Peter Kuhn: alto and tenor sax, Bb clarinet
Dave Sewelson: baritone and sopranino sax
Larry Roland: bass • Gerald Cleaver: drums
1) Our Earth 25:22
2) Our World 12:36
3) It Matters 11:07
Our Earth / Our World
“Just because you don’t see me, it doesn’t mean I am gone.”
The music on this CD is beautiful. It moves me to stand on one foot and hop in joy. It's laced with a dark and searing lyricism that one finds on those hot summer nights when the freedom bell tolls and all the heavy weight players would pick up their horns and blow all night. Dave Sewelson, Peter Kuhn, Larry Roland, and Gerald Cleaver are creating their own tradition and it is reborn each time they play.
The music swoops and soars into inner and outer space. Cane reeds vibrating and living in both the urban and celestial worlds at the same time. The sound re-enters with the earth touching it’s own root then resurfacing as colorful flowers made of soil and mud wrapped in a shell of hope that rests on a cradle of freedom. Then the phrase, “Just because you don’t see me, it doesn’t mean I am gone.”
Peter Kuhn who is back on the scene meeting with Dave Sewelson who still remains one of the best kept secrets on the music scene but is a hero in the tone world. Here they cross paths with Larry Roland’s mystical bass and Gerald Cleavers Saturday morning Detroit thrust. I would suggest you clean your palate and give this music a big listen. Veterans are in the house bringing in some of that old time religion. No time to experiment they know exactly where they are going into the unknown where pure creativity lives.
—William Parker, 2015
If I had to choose a way to describe the music that flows through Our Earth/Our World that description would begin with intuition and conversation. The best of freely-improvised music is always rich in these details, and the dialog between Kuhn and Sewelson has obviously stood the test of time.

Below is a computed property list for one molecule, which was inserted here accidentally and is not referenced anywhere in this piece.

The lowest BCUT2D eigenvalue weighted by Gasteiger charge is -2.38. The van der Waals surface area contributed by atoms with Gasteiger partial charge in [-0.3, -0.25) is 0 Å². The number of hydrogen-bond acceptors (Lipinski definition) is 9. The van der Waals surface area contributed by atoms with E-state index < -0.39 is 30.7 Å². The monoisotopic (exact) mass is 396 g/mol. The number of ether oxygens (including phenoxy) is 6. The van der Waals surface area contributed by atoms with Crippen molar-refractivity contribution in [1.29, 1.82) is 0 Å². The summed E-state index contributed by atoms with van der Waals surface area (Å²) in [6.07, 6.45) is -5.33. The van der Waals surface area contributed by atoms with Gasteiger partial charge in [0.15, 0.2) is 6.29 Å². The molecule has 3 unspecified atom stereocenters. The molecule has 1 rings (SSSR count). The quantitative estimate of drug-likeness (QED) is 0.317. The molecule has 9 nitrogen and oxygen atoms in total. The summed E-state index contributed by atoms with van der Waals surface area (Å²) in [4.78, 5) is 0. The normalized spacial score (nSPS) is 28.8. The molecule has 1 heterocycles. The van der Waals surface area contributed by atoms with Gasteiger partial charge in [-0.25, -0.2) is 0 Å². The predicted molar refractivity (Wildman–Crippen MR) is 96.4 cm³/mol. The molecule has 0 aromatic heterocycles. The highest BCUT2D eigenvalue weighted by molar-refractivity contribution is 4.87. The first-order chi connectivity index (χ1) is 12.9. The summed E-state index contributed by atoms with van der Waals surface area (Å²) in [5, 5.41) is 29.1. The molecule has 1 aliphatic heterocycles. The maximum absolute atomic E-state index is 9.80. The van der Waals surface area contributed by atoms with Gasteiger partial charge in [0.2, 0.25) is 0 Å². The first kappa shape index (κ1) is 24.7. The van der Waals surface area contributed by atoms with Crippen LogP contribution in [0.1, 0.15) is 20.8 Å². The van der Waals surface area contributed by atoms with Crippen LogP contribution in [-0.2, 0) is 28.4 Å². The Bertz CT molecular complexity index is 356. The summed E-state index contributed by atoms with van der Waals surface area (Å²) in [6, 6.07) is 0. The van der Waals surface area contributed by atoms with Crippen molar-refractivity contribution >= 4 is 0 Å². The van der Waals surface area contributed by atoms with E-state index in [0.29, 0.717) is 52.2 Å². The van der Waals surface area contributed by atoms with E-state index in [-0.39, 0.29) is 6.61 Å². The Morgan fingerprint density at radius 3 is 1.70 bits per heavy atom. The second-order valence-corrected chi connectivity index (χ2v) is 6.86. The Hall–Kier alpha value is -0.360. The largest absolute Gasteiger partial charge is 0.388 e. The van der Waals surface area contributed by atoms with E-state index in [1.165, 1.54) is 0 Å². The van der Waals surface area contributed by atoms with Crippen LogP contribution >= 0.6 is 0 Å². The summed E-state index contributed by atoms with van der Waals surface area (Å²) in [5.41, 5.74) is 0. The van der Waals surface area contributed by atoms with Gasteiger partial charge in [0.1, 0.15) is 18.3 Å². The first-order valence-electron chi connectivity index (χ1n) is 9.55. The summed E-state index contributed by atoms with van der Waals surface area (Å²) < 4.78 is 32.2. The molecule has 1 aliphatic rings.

This disc, recorded on a brisk April evening at the 2015 Arts for Art Festival begins with the sonic swirl of Dave Sewelson’s rough-hewn baritone saxophone jostling against the slinky sinew of Peter Kuhn’s Bb clarinet. Right away, the melodic interplay between the two musicians, (an association that began some 40 years ago) rings true and devastatingly clear. Themes and riffs wrap around each other with serpentine grit and gristle, all with the surety of notated material – yet nothing was written down. “No discussion, no plan, no charts or even concepts,” Kuhn related, via email. “I had never met Larry or Gerald before the set, and they hadn’t played together before this either.”
Kuhn was making reference to the sterling rhythm section of Larry Roland on bass and the marvelous Gerald Cleaver on drums, who both leap into the fray of the 26-minute opener, “Our Earth,” with muscled dialog and multidirectional waves of motion, including a brief drum and bass duet that precedes Kuhn’s screaming essay on tenor saxophone, which wails in the best of the post-Ayler traditions – a sermon of great extremes joined at its orgiastic apex by Sewelson’s equally committed spiraling altissimo pealing. All of this flows atop the crisp martial cadences and precise control of dynamics initiated by Cleaver’s snare and the depth of Roland’s arco and pizzicato accompaniment. Sewelson returns on the tiny sopranino saxophone – his sound is dark, fat, and swollen with sonic fertility. Once again, the horns entwine and spiral into deep conversation. A joyous beginning.
Cleaver, an acknowledged master of subtle gestures, opens the second selection, “Our World,” with a stunning drum narrative that leads both hornmen into a writhing jostle of overtones on sopranino and clarinet, respectively, over the relentless ostinato of Roland. Back on baritone, Sewelson whinnies and squeals, all while alluding to an almost Motown-like pocket as Kuhn’s tenor reengages, stoking the fire with chortling repetitions and bone-chilling eruptions into the upper register.
That sense of joyful audacity deepens when Roland unleashes a monstrous solo to introduce the final selection, “It Matters,” where Kuhn’s lithe Bb clarinet burrows a serpentine course deep into the heart of the music, all the while guided by the ebb and flow of Cleaver’s drums, which both explode and illuminate.
You can feel the enthusiasm of the packed house – not just in the applause that peppers each selection – but in the spontaneous gasps and groans that accompany several unforgettable moments of deep listening. Turn it up. Enjoy. Repeat.
—Robert Bush, 2016
© 2016 Dependent Origination Music, ASCAP
Recorded at Arts For Arts Our Earth/Our World series, NYC, April 2015
Mastered by Wayne Peet, Newzone Studio, Los Angeles
Photos ©2016 Michael Klayman. Used by permission.
Layout, Jeff Kaiser